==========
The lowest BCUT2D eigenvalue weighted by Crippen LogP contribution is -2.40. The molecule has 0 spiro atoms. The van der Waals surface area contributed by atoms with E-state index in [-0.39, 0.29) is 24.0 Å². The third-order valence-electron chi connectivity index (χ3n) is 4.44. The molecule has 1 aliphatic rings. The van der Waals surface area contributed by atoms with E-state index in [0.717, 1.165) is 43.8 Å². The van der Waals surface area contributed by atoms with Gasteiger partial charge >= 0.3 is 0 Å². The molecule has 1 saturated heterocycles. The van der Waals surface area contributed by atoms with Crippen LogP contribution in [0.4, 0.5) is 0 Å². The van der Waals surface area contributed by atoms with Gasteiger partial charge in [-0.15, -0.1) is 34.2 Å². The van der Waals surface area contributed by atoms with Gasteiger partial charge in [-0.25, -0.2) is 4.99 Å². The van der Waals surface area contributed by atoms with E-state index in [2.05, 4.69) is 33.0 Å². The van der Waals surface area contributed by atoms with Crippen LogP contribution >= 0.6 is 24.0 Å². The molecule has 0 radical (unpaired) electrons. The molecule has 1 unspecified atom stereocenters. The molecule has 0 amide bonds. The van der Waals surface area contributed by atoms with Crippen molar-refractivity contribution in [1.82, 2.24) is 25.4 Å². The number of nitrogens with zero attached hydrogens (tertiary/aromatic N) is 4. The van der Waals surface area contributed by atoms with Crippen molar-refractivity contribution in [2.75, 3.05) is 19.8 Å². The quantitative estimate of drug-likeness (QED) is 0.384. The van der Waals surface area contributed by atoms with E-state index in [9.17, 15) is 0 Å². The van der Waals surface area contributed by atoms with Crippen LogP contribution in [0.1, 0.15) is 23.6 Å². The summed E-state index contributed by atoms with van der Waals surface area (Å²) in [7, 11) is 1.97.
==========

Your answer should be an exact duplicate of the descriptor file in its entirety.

The lowest BCUT2D eigenvalue weighted by Crippen LogP contribution is -2.40. The molecule has 0 spiro atoms. The van der Waals surface area contributed by atoms with E-state index in [-0.39, 0.29) is 24.0 Å². The third-order valence-electron chi connectivity index (χ3n) is 4.44. The molecule has 1 aliphatic rings. The van der Waals surface area contributed by atoms with E-state index in [0.717, 1.165) is 43.8 Å². The van der Waals surface area contributed by atoms with Gasteiger partial charge >= 0.3 is 0 Å². The molecule has 1 saturated heterocycles. The van der Waals surface area contributed by atoms with Crippen LogP contribution in [0.4, 0.5) is 0 Å². The van der Waals surface area contributed by atoms with Gasteiger partial charge in [-0.15, -0.1) is 34.2 Å². The van der Waals surface area contributed by atoms with Gasteiger partial charge in [-0.25, -0.2) is 4.99 Å². The van der Waals surface area contributed by atoms with E-state index in [2.05, 4.69) is 33.0 Å². The van der Waals surface area contributed by atoms with Crippen LogP contribution >= 0.6 is 24.0 Å². The molecule has 0 radical (unpaired) electrons. The molecule has 1 unspecified atom stereocenters. The molecule has 0 amide bonds. The van der Waals surface area contributed by atoms with Crippen molar-refractivity contribution in [1.82, 2.24) is 25.4 Å². The number of nitrogens with zero attached hydrogens (tertiary/aromatic N) is 4. The van der Waals surface area contributed by atoms with Crippen molar-refractivity contribution in [2.75, 3.05) is 19.8 Å². The quantitative estimate of drug-likeness (QED) is 0.384. The van der Waals surface area contributed by atoms with E-state index in [9.17, 15) is 0 Å². The van der Waals surface area contributed by atoms with Crippen LogP contribution in [0.1, 0.15) is 23.6 Å². The summed E-state index contributed by atoms with van der Waals surface area (Å²) in [7, 11) is 1.97.